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I wanted to start this thread to talk about friction, by which I mean commission, spreads and slippage.  The following is from a draft of my book-in-progress called The Beta Theory.  I have included the section on commissions.  If there is interest, I will follow up with the sections on spreads and slippage.

Friction:  Commissions, spreads and slippage.  How to determine realizable gains for quantitative trading models.

Active traders who use quantitative trading models typically use back-testing software to validate and fine-tune their models.  Backtesting software typically shows excellent results with high-turnover models that trade small-cap thinly-traded stocks.  However, there is often a large difference between back-testing results and achievable returns.  This difference is particularly great for actively traded models that incorporate thinly-traded small cap stocks.  This difference comes primarily from two factors.  First are the costs of trading, which I refer to as “friction.”  The second is the problem of “data mining,” where a model is over-fit to a certain dataset, but not predictive of future events.  In this discussion I will focus on the costs of friction.

Let’s assume we have developed a quantitative investment model “ValueGrowth 1.0” and we back-test it.  Our back-testing shows an Average Annual Compound Return (AACR) of 60%!  In twenty years a $10,000 stake will compound to over $12 million dollars! We are going to be rich!  Or are we? 

Unfortunately, our back-testing software does not account for friction from things such as commissions, spreads, and slippage.  These are significant for frequent traders when trading in thinly-traded small-cap stocks. Let’s take a detailed look at the costs of these different sources of “friction.”


Whenever we trade stocks we must pay a commission to our broker.  A typical discount commission is about $10 for each trade. To realize a gain in every stock we must buy it, then sell it, for a total of two transactions.  If we typically have an 8 stock portfolio which we rebalance weekly with a 75% turnover, we end up with about 12 trades (6-in and 6-out) each week.  With a $10/trade commission, this works out to about $120 in commission costs every week.  $120 is 1.2% of our $10,000 portfolio.  But our 60% AACR has only a 0.91% return each week.  Oh oh!  If we subtract 1.2% from our 0.91% return, we lose 0.29% each week! And we have more “friction” to account for.  Acheiving 60% returns is gong to be harder than we thought!  What do we do?

If we had a bigger portfolio we would be less affected by commission costs.  For example, let’s assume a portfolio of $100,000  Now our costs are only 0.12%/week.  This gives us a weekly return of 0.79%, or an annual average compound return of about 50%.  The friction of commissions makes a serious dent in our returns, but we can absorb the cost of commissions and still make a handsome profit.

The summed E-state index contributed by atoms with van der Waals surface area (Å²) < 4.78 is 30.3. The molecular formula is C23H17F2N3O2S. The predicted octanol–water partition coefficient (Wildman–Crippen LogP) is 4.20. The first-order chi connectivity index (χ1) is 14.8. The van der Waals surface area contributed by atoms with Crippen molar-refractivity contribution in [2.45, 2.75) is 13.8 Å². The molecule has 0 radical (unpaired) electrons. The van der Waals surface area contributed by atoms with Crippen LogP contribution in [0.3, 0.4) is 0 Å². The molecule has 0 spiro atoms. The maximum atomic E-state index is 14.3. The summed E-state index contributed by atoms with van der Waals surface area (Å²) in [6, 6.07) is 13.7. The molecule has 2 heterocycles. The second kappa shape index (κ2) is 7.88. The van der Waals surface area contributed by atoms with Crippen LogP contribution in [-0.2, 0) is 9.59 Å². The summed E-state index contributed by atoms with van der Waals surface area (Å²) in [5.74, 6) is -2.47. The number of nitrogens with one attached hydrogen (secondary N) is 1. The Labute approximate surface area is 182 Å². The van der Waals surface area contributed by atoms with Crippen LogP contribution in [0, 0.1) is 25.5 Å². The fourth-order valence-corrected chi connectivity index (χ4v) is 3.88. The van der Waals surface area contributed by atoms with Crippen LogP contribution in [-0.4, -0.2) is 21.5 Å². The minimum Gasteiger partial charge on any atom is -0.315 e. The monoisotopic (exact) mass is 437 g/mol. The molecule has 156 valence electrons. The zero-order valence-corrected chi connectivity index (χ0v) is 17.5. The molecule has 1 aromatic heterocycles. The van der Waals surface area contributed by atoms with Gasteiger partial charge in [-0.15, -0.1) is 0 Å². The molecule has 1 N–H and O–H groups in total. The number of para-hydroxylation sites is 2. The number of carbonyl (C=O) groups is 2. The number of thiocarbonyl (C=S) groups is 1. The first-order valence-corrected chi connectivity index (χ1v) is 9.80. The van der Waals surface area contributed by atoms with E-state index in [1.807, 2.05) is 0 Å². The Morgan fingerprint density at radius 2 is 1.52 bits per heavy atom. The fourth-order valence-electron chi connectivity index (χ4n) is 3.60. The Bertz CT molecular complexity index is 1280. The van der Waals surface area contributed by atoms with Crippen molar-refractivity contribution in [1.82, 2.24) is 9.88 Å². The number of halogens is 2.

Another solution is to trade less often.  If we only have $10,000, we can reduce the cost of commissions by trading less often.  If we trade every two-weeks, assuming a similar turnover, we reduce the impact of commissions considerably.  Unfortunately, the back-testing results of our model only shows a 50% return for two-week rebalancing.  Still, doing the math, a 50% AACR calculates out to a 1.57% return every two weeks.  Subtracting the 1.2% commission cost leaves us with 0.37% return every two weeks.  This gives us a 21% AACR, which is considerably better than the money-losing one-week model.  Trading every four weeks gives even better results.  Our model only shows a 45% AACR for 4-week rebalancing, which is 2.9%/period.  Subtracting 1.2% leaves us with 1.7%, a 24.5% ACCR.

One problem with actively traded models is that periodic returns are quite small. Commissions can quickly eat up the returns in small portfolios.  Solutions include:

1.    Trading a larger portfolio so that commissions are a smaller percentage

2.    Reducing the number of stocks in the portfolio so that there are fewer trades

3.    Trading less frequently to reduce commission costs.

4.    Getting a discount on commissions.

One-week rebalancing of small portfolios creates only the illusion of profits.  We have already seen that our small-portfolio model works better with a 4-week rebalancing when we take into account commission costs. 

It is important to consider the size of your portfolio and the number of trades, so that commissions do note significantly affect the periodic return.  With $100,000 and an 8-stock portfolio we can still make excellent profits with our 1-week trading model.  Aha!  Rich again!  Or are we? 

Next, we will talk about spreads.


The Beta Theory

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at 02/27/17 6:33 AM : RE: Friction

at 12/29/16 2:05 PM : RE: Friction

at 03/30/15 10:15 PM : RE: Friction

at 02/22/15 10:56 PM : RE: Friction

at 02/23/15 9:15 PM : RE: Friction

at 02/09/15 12:12 PM : RE: Friction

Michael,  I've been trading for over 20 years.  Good post.  A more fundamental question, I've never been able to answer empirically - Is it better over time to use Market Orders or Limit Orders in an active trading portfolio.  Sometimes I choose to wait until midday to place market orders, thinking the spreads may be less.  Sometimes I place Limit Orders at the open that are in the money by .5% versus the prior close, thinking that I'll get an immediate fill or the market price with come back to near prior close after morning gap.  In each case, I am placing both a buy and a sell to reposition the trading portfolio.   I wonder if you have any thoughts on the matter.  Sincerely, John

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